A Portrait of the Artist As a Young Muslim
While many artists feel the Internet to be a threat to their livelihoods, Maher Zain, a Swedish singer of Lebanese origin, regards it as a blessing. He said that, as an Islamic singer, online word of mouth had been instrumental in helping him penetrate the mainstream music industry.
“People are very scared,” he said during a round-table interview with the Indonesian media on Friday. “They won’t play ‘Insha Allah’ or ‘The Chosen One’ on mainstream channels like MTV.”
“Insha Allah” (“God Willing”) and “The Chosen One” are two singles from Zain’s debut album, “Thank You Allah,” which was released in Europe and the Middle East in November 2009.
Zain’s popularity skyrocketed after he made a Facebook page and put his music videos on YouTube. Within a year and a half of going online, Zain had become the first Muslim musician to reach two million fans on Facebook and his videos had garnered more than eight million views on YouTube.
The Internet also helped make him very popular in Southeast Asian countries such as Brunei, Malaysia and Indonesia, despite the fact that he had no promotional campaigns in the region. His Indonesian fan-club page on Facebook has more than 10,000 followers.
Last week, the 29-year-old visited Indonesia. While here, Zain collaborated with Andi Fadly Arifuddin, lead singer of the popular pop/rock group Padi, to create Indonesian versions of his songs “Insha Allah” and “For the Rest of My Life.”
“I am honored to have worked with Fadly,” the Swedish singer said. “I think our voices matched.”
“Thank You Allah” is a religious album featuring 13 tracks filled with Zain’s expressions of gratitude toward God and the Prophet Muhammad, as well as his reflections of life as a Muslim. Zain also shows his support for the Palestinians in his song “Palestine Will Be Free.”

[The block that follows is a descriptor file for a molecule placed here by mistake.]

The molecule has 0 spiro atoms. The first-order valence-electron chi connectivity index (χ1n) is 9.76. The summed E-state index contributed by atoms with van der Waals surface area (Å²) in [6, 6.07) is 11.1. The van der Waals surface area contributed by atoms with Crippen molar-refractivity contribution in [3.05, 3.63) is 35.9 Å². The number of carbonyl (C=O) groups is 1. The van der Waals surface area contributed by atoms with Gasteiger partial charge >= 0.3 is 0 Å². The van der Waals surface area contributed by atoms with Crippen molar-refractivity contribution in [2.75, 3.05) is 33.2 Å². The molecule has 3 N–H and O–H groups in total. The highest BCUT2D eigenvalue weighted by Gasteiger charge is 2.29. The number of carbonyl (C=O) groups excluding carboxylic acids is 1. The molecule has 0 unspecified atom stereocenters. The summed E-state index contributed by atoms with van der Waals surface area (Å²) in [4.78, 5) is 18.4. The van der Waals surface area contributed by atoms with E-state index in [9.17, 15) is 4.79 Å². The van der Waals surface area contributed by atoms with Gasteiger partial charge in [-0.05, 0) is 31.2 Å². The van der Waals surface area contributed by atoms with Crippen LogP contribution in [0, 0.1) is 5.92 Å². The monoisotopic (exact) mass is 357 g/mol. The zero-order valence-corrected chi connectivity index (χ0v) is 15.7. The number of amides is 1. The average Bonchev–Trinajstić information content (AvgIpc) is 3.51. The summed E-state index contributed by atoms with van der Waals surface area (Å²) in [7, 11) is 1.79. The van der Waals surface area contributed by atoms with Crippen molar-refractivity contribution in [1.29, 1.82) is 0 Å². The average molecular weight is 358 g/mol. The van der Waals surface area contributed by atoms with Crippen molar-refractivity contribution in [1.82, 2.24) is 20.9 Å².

Most of his songs are in English, although his words of praise toward the divine are spoken in Arabic. Although he is only fluent in Swedish, English and Arabic, Zain likes to re-arrange his songs in other languages.
“Insha Allah,” for example, has been released in French, Arabic, Turkish, Malay and now Indonesian. Another of his songs, “Allahi Allah Kiya Karo” (“Continuously Saying Allah”), is sung entirely in Urdu.
Generally wearing casual clothes, Zain does not have the overtly religious appearance often associated with Muslim musicians. He said that his choice of attire was purposeful.
“The way I dress, Insha Allah, is a way of showing that people can be good Muslims no matter how they look,” he said.
As a Muslim who grew up in an Arabic family living in a secular Western society, Zain said the gulf between the two worlds often made things difficult for him growing up. He portrays his struggle to find his identity in “Insha Allah.”
“What’s written in the song truly happened to me,” he said. “I was lost and confused, because I tried to fit in somewhere I didn’t belong.”
Before he was a singer, Zain worked as a music producer in New York. Despite landing a job with a prominent producer, RedOne, he said he never felt comfortable in the Big Apple’s music scene. He decided to quit and pursue a career as a singer, a job that would allow him to express his true identity.
Plus, he figured Muslims needed entertainment as well. “We [Muslims] are not a boring people, you know. We don’t just sit and pray,” he said.
When Zain contacted British-based Awakening Records to talk about the possibility of producing an album, he said he already knew that he wanted to do more than just make music.
“I want to make music because I want to send a message,” Zain said.
Having recently become the father of a baby girl, he said he wanted young people to have more musical options.
He is now working on his second album, which is scheduled for release at the end of October. He said the songs would cover his thoughts and feeling about being a Muslim, as well as touching on such ideas as independence and anti-terrorism.
In March, he released a single, titled “Freedom,” which was inspired by the unrest in the Middle East and North Africa.
“I believe that if you want to speak to the world, you make a song,” he said.
“People would rather to listen to songs than screams.”
Report Lisa Siregar
‘Thank You Allah’
Distributed by Sony Music Indonesia